“We’re here because Supergirl saved us,” leader Thomas Coville preaches to his followers and it’s true. The episode opened with a sly retconning of Supergirl saving the plane (Flight 237) in the show’s pilot episode. Here, it was revealed that Coville was on that plane (sporting a sour disposition at his lot in life) and that he saw a drenched Kara out of a window. Down the line, this led him to build this cult – one that worships the Krypton God Rao primarily, but also Supergirl.
I really love that idea – adoring the “hand out of the smoke” (to coin James’ phrase) to the point of worship. Pledging your allegiance to a tangible “God” who’s right in front of you, rather than the many imagined gods that humanity create for comfort. This episode was bold enough to outright imply that other religions aren’t true (or, at least, don’t have gods who listen), but it was also smart enough to state that faith is a good thing to have, whether the religion is real or not.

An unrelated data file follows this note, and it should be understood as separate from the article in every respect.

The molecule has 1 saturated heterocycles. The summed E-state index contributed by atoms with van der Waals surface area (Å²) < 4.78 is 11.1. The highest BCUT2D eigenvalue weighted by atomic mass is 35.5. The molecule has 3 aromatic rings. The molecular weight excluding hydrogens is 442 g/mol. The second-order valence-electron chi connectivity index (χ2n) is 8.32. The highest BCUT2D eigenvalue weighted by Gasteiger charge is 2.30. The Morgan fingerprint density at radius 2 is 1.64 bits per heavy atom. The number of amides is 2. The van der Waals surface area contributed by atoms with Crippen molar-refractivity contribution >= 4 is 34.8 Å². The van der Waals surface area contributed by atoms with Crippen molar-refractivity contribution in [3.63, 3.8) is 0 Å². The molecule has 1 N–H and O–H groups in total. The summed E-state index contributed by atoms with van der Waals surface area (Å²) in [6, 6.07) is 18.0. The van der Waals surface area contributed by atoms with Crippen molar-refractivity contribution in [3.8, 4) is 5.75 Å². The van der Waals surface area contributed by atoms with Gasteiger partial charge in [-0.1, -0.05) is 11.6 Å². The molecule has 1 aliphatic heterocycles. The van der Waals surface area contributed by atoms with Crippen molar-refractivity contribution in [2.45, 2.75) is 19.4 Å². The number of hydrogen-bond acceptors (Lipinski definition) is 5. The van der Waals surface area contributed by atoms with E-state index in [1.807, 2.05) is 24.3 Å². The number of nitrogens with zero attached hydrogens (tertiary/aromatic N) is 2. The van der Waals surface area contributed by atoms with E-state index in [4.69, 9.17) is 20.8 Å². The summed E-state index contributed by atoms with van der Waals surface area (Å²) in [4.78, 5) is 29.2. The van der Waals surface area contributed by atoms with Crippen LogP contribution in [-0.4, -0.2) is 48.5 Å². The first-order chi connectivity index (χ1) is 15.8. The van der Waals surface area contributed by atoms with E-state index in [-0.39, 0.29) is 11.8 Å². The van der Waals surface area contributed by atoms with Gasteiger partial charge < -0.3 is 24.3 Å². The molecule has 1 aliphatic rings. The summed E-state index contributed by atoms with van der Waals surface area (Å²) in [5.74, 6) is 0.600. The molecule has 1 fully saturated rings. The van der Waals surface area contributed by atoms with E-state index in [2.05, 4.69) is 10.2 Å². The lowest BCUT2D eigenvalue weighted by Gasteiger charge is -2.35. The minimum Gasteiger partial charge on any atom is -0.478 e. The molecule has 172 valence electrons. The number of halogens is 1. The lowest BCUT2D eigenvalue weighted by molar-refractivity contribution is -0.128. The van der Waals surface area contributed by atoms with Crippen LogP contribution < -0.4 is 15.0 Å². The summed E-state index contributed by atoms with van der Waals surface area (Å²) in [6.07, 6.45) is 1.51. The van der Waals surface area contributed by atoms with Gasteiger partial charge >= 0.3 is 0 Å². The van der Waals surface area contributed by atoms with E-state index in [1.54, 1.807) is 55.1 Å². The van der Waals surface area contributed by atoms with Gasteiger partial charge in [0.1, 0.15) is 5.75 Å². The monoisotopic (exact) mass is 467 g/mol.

“What makes someone blind, just because they believe?” James at one point asks. Kara also says: “Our religion was so important on Krypton – not just spiritually; it was our community,” and James agrees. Kara even says she misses it. This writers did a great job here of showing both sides of the coin; religion’s soothing benefits and also its dangerous pitfalls.
The entire episode was littered with religious references – from Lena’s story about being asked if she’s baptized, to Kara asking how you fight someone’s belief (a certain reference to the world’s inability to defeat global terrorism), to J’onn choosing to pray with his father, to ‘Hallelujah’ playing towards the episode’s close (this one was more than a little on the nose).
The class of Supergirl-clad girls was adorable and it lead to an important comment from Alex: “Look at that – they’re not worshipping you, they’re inspired by you.” This implies that adoration to the point of worship is a step too far, which it is, in the context of the show, but I think in real life many fans take their obsessions beyond the line that crosses over into “worship”. Modern fandoms are heavily lilted towards the worship end of the scale and I don’t think there’s anything wrong with that.